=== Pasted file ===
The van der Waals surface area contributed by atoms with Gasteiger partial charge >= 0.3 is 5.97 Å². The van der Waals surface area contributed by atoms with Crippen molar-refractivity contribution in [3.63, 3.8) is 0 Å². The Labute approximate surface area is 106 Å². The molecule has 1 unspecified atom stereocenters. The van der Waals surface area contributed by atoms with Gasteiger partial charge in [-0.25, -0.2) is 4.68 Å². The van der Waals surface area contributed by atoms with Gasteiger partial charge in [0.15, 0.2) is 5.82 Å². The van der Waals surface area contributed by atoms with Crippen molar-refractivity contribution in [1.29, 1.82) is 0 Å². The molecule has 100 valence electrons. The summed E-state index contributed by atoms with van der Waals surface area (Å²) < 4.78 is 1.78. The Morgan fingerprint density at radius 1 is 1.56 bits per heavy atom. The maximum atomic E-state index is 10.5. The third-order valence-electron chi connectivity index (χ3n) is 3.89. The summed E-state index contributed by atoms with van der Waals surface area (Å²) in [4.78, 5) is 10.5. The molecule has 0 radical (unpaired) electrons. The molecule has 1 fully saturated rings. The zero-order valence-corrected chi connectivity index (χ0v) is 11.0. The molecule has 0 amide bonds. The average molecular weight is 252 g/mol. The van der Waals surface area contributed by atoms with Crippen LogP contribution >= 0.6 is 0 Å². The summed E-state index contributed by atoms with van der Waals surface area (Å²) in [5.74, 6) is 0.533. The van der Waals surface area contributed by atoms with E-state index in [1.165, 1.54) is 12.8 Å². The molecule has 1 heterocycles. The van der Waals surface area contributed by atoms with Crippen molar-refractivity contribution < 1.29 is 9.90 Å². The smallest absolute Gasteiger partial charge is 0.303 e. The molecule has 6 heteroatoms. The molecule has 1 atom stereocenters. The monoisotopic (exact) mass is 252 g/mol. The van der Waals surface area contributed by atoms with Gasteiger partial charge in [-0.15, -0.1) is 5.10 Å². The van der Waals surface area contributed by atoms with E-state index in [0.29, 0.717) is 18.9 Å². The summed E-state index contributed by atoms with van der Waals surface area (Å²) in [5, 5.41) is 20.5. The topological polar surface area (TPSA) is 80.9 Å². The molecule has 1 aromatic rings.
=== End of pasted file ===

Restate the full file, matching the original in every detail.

The van der Waals surface area contributed by atoms with Gasteiger partial charge >= 0.3 is 5.97 Å². The van der Waals surface area contributed by atoms with Crippen molar-refractivity contribution in [3.63, 3.8) is 0 Å². The Labute approximate surface area is 106 Å². The molecule has 1 unspecified atom stereocenters. The van der Waals surface area contributed by atoms with Gasteiger partial charge in [-0.25, -0.2) is 4.68 Å². The van der Waals surface area contributed by atoms with Gasteiger partial charge in [0.15, 0.2) is 5.82 Å². The van der Waals surface area contributed by atoms with Crippen molar-refractivity contribution in [1.29, 1.82) is 0 Å². The molecule has 100 valence electrons. The summed E-state index contributed by atoms with van der Waals surface area (Å²) < 4.78 is 1.78. The Morgan fingerprint density at radius 1 is 1.56 bits per heavy atom. The maximum atomic E-state index is 10.5. The third-order valence-electron chi connectivity index (χ3n) is 3.89. The summed E-state index contributed by atoms with van der Waals surface area (Å²) in [4.78, 5) is 10.5. The molecule has 0 radical (unpaired) electrons. The molecule has 1 fully saturated rings. The zero-order valence-corrected chi connectivity index (χ0v) is 11.0. The molecule has 0 amide bonds. The average molecular weight is 252 g/mol. The van der Waals surface area contributed by atoms with Crippen LogP contribution >= 0.6 is 0 Å². The summed E-state index contributed by atoms with van der Waals surface area (Å²) in [5.74, 6) is 0.533. The van der Waals surface area contributed by atoms with E-state index in [1.165, 1.54) is 12.8 Å². The molecule has 1 heterocycles. The van der Waals surface area contributed by atoms with Crippen molar-refractivity contribution < 1.29 is 9.90 Å². The smallest absolute Gasteiger partial charge is 0.303 e. The molecule has 6 heteroatoms. The molecule has 1 atom stereocenters. The monoisotopic (exact) mass is 252 g/mol. The van der Waals surface area contributed by atoms with Gasteiger partial charge in [-0.15, -0.1) is 5.10 Å². The van der Waals surface area contributed by atoms with E-state index in [0.29, 0.717) is 18.9 Å². The summed E-state index contributed by atoms with van der Waals surface area (Å²) in [5, 5.41) is 20.5. The topological polar surface area (TPSA) is 80.9 Å². The molecule has 1 aromatic rings.